In the case at hand the evidence reveals that, as to students and student groups, the university campus is at least a limited public forum. Section 2.02 of the university-enacted Student Bill of Rights states:

Students shall have the right to freedom of speech and assembly without prior restraint or censorship, subject only to clearly stated reasonable and nondiscriminatory rules and regulations regarding time, place, and manner.

University Regulations, Ch. 10, Student Code, art. II, § 2.02. The Student Code is "officially sanctioned by the Institutional Council of the University." Student Code Brochure at p. ii (Defendant's Exhibit "G"). Testimony indicates that, in fact, the university has granted permits to student groups conducting rallies and demonstrations.[17] The evidence before the court is sufficient to find that the university campus is available to students as a public forum. See Widmar v. Vincent, 454 U.S. 263, 102 S. Ct. 269, 70 L. Ed. 2d 440 (1981); Glover v. Cole, 762 F.2d 1197, 1200-01 & n. 7 (4th Cir.1985).

2. University Regulation of the Protected Expression

The university does have authority to regulate student expression. It can "enforce regulations of the time, place, and manner of expression which are content-neutral, are narrowly tailored to serve a significant government interest, and leave open ample alternative channels of communication." Perry, 460 U.S. at 45, 103 S. Ct. at 954. As applied to symbolic expression, the Court has stated:

Symbolic expression of this kind [sleep] may be forbidden or regulated if the conduct itself may constitutionally be regulated, if the regulation is narrowly drawn to further a substantial governmental interest, and if the interest is unrelated to the suppression of free speech.

Community for Creative Non-Violence, 468 U.S. at 294, 104 S. Ct. at 3041 (citing United States v. O'Brien, 391 U.S. 367, 88 S. Ct. 1673, 20 L. Ed. 2d 672 (1968)). The Court further stated that "[e]xpression, whether oral or written or symbolized by conduct, is subject to reasonable time, place, and manner restrictions." Id. See also Regan v. Time, Inc., 468 U.S. 641, 648, 104 S. Ct. 3262, 3266, 82 L. Ed. 2d 487 (1984); City Council v. Taxpayers for Vincent, 466 U.S. 789, 808, 104 S. Ct. 2118, 2130, 80 L. Ed. 2d 772 (1984); Heffron v. International Society for Krishna Consciousness, Inc., 452 U.S. 640, 647-48, 101 S. Ct. 2559, 2563-64, 69 L. Ed. 2d 298 (1981); Grayned v. City of Rockford, 408 U.S. 104, 116, 92 S. Ct. 2294, 2303, 33 L. Ed. 2d 222 (1972); Wright, The Constitution on Campus, 22 Vand.L.Rev. 1027, 1043 (1969) (first amendment imposes three rules on state universities); Note, Time, Place, and Manner Regulations of Expressive Activities in the Public Forum, 61 Neb.L.Rev. 167 (1982). As pointed out earlier, the university itself has enacted a student code which, consistent with constitutional standards, allows it to regulate student free speech only through "clearly stated reasonable and nondiscriminatory rules and regulations regarding time, place, and manner." University Regulations, ch. X, Student Code, art. II, § 2.02.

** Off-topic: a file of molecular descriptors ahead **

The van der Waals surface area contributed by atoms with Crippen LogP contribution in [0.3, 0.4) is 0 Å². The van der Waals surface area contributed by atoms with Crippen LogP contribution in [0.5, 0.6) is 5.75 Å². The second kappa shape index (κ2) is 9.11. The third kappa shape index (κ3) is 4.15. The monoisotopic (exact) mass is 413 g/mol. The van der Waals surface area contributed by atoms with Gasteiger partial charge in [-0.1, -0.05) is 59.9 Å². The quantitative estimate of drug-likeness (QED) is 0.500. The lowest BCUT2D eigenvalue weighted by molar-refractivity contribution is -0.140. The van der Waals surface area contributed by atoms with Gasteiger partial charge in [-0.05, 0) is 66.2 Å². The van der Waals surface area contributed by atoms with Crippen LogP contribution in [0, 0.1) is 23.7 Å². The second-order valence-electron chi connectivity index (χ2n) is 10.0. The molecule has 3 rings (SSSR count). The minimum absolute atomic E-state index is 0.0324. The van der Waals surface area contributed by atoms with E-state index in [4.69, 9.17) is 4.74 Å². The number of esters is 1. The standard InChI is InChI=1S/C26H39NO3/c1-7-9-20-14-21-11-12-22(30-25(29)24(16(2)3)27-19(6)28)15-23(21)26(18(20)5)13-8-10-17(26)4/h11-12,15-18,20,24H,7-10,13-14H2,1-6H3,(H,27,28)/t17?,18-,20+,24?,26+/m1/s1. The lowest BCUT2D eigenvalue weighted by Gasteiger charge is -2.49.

The university's determination that the shanties would have to be removed was not based on the application of any specific *1210 university regulations.[18] Rather, the university administration concluded that it would be in the best interests of the university to require their removal. This approach, however, is not appropriate as a means of limiting or prohibiting the exercise of free speech rights. Although the university can regulate free speech interests through clearly stated, narrowly tailored regulations enacted to further substantial government interests, in this case the university had not enacted such regulations. Formally drawn regulations are necessary to insure that restrictions on free speech are content-neutral.[19] They also serve as guidelines which enable students and student groups to plan and develop their free speech activities in a way that will be effective for the students and yet acceptable to the administration.[20]